3 Types of Acting School Teachers

In my experience, acting school teachers fall into three types.

The first is the ‘pleaser’. This kind of teacher just wants to please the student and won’t cause any waves. They don’t like having to confront and they themselves are looking for approval from the student. The problem with this is that, as a teacher, you need to confront students in order to move their ability on. Also, it is dishonest. If a student’s work is not good, they need to know or they will never improve. In fact, this type of acting school teacher is deadly to a student’s progress.

A teacher is not there to be a student’s best friend; they are there to get the student to reach their full potential – and that can mean challenging the student.

The other type of acting school teacher is the ‘dinosaur’. This is an acting school teacher who has been in an acting school for 100 years and has lost touch with the current acting industry. You come across this in some of the old drama schools. The teacher has worked for the school since 1895 and they don’t want to get rid of them because they have been there so long. They may have some insights of value on the craft but they haven’t kept apace with the current acting industry and its demands.

This is also not an ideal situation. As with any industry, it’s crucial that acting students are up-to-date about how to navigate the industry and what will be demanded of them when they finish training.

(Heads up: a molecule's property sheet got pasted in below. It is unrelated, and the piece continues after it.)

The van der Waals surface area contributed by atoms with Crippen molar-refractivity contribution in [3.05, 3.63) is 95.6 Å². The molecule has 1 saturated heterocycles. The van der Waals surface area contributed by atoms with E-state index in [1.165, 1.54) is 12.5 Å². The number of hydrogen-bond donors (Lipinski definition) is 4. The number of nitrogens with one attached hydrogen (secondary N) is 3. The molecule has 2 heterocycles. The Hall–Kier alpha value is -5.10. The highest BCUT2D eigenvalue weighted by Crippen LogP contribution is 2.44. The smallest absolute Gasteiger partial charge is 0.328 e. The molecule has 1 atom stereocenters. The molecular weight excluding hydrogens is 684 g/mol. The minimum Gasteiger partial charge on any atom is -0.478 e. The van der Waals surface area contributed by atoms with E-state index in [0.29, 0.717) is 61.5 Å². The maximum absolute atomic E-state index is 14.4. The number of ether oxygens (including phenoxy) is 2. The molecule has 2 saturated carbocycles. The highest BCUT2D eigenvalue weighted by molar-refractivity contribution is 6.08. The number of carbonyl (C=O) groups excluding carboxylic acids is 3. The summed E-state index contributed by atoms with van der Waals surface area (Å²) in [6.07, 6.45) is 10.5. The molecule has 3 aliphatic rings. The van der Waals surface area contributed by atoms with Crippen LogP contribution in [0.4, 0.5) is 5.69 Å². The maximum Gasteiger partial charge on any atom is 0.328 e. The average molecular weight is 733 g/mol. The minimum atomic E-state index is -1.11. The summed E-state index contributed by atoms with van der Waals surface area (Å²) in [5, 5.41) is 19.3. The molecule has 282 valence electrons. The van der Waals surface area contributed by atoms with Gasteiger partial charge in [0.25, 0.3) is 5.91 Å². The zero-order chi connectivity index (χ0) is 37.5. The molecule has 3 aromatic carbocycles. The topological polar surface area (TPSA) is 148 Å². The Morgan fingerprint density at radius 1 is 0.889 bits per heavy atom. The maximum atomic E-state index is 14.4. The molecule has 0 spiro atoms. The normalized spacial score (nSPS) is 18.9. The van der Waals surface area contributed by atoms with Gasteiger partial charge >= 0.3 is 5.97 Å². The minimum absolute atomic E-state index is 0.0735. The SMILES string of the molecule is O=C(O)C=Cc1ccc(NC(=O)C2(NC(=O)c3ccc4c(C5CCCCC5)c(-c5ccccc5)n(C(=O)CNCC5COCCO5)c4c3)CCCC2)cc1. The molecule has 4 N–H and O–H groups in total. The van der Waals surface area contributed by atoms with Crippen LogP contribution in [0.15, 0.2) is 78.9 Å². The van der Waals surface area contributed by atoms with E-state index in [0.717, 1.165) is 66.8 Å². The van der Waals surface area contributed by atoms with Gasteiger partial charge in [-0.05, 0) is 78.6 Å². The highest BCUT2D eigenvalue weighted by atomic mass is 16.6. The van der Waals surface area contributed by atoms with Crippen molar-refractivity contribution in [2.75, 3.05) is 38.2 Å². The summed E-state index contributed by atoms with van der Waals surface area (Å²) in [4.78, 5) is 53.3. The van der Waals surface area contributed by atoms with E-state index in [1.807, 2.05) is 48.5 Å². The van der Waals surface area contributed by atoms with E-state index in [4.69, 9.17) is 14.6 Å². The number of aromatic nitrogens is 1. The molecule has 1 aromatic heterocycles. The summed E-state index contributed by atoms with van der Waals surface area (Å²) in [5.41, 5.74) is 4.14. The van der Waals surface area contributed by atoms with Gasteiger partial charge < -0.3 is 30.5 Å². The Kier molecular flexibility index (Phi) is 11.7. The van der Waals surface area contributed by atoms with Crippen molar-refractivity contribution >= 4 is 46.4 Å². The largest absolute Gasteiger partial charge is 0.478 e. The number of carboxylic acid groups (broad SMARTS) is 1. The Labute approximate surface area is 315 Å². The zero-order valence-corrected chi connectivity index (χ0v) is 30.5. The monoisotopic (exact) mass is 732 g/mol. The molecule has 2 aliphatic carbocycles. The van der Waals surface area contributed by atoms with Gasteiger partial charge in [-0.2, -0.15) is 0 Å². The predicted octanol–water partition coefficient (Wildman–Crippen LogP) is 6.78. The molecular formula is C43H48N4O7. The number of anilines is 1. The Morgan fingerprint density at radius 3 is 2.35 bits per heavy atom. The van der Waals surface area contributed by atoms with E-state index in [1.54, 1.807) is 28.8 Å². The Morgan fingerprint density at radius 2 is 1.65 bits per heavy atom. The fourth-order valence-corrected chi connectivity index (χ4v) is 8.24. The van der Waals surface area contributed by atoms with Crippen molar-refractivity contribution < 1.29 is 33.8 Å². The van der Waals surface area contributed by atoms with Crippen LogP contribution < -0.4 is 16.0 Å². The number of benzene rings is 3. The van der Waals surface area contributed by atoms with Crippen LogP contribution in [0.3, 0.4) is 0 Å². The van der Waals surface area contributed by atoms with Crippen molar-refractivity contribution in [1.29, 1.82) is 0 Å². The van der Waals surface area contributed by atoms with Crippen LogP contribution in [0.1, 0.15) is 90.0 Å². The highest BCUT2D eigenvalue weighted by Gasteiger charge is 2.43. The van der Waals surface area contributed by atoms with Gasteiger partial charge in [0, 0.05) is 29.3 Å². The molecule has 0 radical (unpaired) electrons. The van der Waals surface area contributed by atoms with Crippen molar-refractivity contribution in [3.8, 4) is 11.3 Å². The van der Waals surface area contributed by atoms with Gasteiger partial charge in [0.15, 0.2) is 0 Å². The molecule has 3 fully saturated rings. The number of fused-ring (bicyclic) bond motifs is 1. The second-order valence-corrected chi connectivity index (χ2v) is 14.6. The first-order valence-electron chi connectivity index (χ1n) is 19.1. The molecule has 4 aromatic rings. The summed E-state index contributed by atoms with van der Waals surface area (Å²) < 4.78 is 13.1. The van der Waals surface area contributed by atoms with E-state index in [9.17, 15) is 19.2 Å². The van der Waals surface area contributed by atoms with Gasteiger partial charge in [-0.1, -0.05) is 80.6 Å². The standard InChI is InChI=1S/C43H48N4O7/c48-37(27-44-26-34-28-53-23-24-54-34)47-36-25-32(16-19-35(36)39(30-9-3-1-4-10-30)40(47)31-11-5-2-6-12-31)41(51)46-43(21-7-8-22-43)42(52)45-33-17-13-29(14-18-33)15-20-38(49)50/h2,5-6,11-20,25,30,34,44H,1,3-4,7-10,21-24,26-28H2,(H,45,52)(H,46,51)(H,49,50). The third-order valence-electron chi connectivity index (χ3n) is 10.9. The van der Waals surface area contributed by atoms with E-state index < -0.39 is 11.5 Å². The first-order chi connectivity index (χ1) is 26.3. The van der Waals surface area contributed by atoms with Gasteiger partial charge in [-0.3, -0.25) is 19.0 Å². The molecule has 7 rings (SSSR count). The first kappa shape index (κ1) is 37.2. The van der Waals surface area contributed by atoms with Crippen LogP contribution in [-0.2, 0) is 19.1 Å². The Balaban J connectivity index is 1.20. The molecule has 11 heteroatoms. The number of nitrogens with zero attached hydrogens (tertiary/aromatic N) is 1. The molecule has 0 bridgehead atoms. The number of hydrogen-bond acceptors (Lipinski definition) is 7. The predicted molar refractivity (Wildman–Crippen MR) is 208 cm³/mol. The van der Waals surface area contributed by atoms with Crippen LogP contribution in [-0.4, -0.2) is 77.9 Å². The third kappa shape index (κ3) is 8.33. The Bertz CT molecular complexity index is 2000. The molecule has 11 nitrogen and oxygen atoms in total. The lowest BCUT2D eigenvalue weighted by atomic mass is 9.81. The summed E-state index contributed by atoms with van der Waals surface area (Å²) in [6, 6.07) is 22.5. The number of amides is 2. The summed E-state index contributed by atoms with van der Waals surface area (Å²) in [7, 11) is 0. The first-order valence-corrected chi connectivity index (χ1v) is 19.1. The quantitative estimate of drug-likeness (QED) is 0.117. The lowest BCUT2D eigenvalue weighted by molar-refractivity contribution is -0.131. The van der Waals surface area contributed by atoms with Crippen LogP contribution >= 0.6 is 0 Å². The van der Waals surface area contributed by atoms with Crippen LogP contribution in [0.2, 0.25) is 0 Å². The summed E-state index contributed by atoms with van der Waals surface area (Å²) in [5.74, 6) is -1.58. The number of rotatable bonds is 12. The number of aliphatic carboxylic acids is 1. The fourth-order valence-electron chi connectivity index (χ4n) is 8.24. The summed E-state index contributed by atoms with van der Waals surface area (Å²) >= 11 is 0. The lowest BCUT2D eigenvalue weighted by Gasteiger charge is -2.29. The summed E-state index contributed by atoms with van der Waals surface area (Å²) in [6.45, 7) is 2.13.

The last kind of acting school teacher is the ‘truth teller’. I would put myself in this category. This kind of teacher will tell you like it is – warts and all. They do it not to offend but to create pressure whereby the student pushes themselves to their full potential. The teacher also needs to nurture as well as confront. The student should be aware that the teacher has their best interests at heart, to ensure that when the difficult critics arise they are able to deal with them.

I guess there could be a fourth kind of acting school teacher and that is the kind that only confronts and tears a student down but doesn’t build them back up. This is counterproductive and won’t allow the student to move on. Plus, this kind of teacher probably has the student’s best interests at heart.

As with most things in life, a balance is required.

My personal bugbear with some acting school teachers is that they treat it as an ego trip whereby they talk about nothing but themselves. The process of teaching someone is not about the teacher – it is about training the student. Common sense really.

A great teacher is able to put their own ego to one side and make it about the student. A teacher is in the business of helping others and passing on their knowledge.

The interesting thing about great teachers is that they want to work with the best students and that often can be challenging for the teacher.

Despite what you may think, believe me, there is not an abundance of great students. What I mean by “great” is that they are open, eager and willing to put in the hours.

It is a two-way street. Anyone who is highly skilled at something wants to work with others who are easy to work with and have the potential to be great also.

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